Author, spy, political propagandist, Aphra Behn (1640–1689) was one of the first English women to earn a living by her pen. Set against the tumultuous backdrop of the English Civil Wars, expanding transatlantic slave trade, and settler colonialism in the Americas, Behn’s work engages with frankness and complexity a range of topics, from gender identity to political power. This podcast celebrates the 350th anniversary of the first public performance of a work by Behn, surveying major trends across translations of romances and scientific texts, timely plays, erotic poetry, and an anti-slavery novella. Researched, written, and produced by University of Alabama undergraduates during the coronavirus global pandemic in the spring of 2021, this limited series provides the public with a primer to one of the most influential writers in English you’ve never heard of.
Many people, places, and events which left an impression on the University of Alabama and surrounding community have been commemorated in historical markers and plaques around the campus. This is a collection of those public accounts of our history, in both image and text. Sections include Antebellum Campus, Confederate Commemoration, University Integration, Building Names, Fraternities & Sororities, and Other Historical.
The William Bradford Huie@100 project, inspired by the recent gift of Huie materials to the W.S. Hoole Special Collections Library at The University of Alabama from his widow Martha Huie, is a celebration of Huie’s life and work. WBH@100 is a multi-faceted and interdisciplinary look at the history and culture of much of the 20th century through the eyes of one brilliant writer. William Bradford Huie graduated from The University of Alabama in 1930, and from his days as a student, through his long and varied career as an author and journalist, he was able to find a great story and bring forth the truth. This website will serve as a permanent gathering place for ideas, scholarship, and information on Huie and his legacy.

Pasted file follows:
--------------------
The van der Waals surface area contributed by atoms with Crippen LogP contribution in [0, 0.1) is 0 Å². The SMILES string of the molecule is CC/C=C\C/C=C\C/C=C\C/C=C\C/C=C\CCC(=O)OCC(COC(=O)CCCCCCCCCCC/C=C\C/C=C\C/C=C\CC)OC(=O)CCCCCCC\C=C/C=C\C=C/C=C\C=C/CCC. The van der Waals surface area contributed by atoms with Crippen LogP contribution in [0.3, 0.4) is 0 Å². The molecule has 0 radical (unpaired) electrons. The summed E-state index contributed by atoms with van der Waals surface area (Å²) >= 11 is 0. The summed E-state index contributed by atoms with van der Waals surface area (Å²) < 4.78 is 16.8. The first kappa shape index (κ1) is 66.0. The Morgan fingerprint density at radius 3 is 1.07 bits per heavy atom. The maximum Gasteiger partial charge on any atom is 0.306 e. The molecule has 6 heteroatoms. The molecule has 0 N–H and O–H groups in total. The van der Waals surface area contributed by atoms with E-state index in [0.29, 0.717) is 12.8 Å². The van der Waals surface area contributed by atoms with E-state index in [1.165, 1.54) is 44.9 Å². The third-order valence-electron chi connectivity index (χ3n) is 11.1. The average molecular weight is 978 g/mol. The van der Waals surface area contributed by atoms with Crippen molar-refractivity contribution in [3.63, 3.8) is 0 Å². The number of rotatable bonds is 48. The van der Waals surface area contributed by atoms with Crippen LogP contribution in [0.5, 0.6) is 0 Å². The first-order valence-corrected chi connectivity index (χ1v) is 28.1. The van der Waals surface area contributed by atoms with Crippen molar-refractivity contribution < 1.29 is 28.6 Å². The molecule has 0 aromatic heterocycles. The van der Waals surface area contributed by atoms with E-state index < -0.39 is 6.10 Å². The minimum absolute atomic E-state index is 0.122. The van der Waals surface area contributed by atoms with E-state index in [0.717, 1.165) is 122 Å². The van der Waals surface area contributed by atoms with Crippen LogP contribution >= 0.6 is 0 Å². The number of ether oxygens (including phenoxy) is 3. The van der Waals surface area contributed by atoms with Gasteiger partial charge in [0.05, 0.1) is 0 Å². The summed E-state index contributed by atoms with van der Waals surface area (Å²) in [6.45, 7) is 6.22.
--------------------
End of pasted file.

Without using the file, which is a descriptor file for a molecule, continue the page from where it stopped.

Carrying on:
Tuscaloosa Environmental Digital (TED) is the first phase of a long-term project which aims to culminate in the creation of a digital hub for environmental history. TED showcases projects created by students under the direction of Bartow Elmore, investigating the environmental history of Tuscaloosa, focusing on the central industries that have operated in this university town over the past fifty years. Students have researched specific businesses and their environmental impacts and initiatives, adding their findings to an interactive map on the TED website. TED is an iterative project, and students in Fall 2015 will continue its work by researching other local businesses, with the eventual aim of taking this project state- and eventually region-wide.
Trash Poetica is a digital poetry project which combines creative writing with mapping technologies to chart and repurpose the items which are being discarded as “trash” in Tuscaloosa. Its aim is to explore the ways that trash or garbage can be re-envisaged and take on a new, productive life if approached through a creative lens, as well as showcasing the wide-ranging environmental impact of the discarding process on our local community.
View Trash Poetica
Dr. Amanda J. Thompson’s CTD class split into groups to undertake extensive research projects on the history of different Textile Design Techniques. Students researched the technical aspects of each textile, the functions of the textile in society, how the textile exists today, and any legal/moral issues surrounding the textile. This website documents their findings.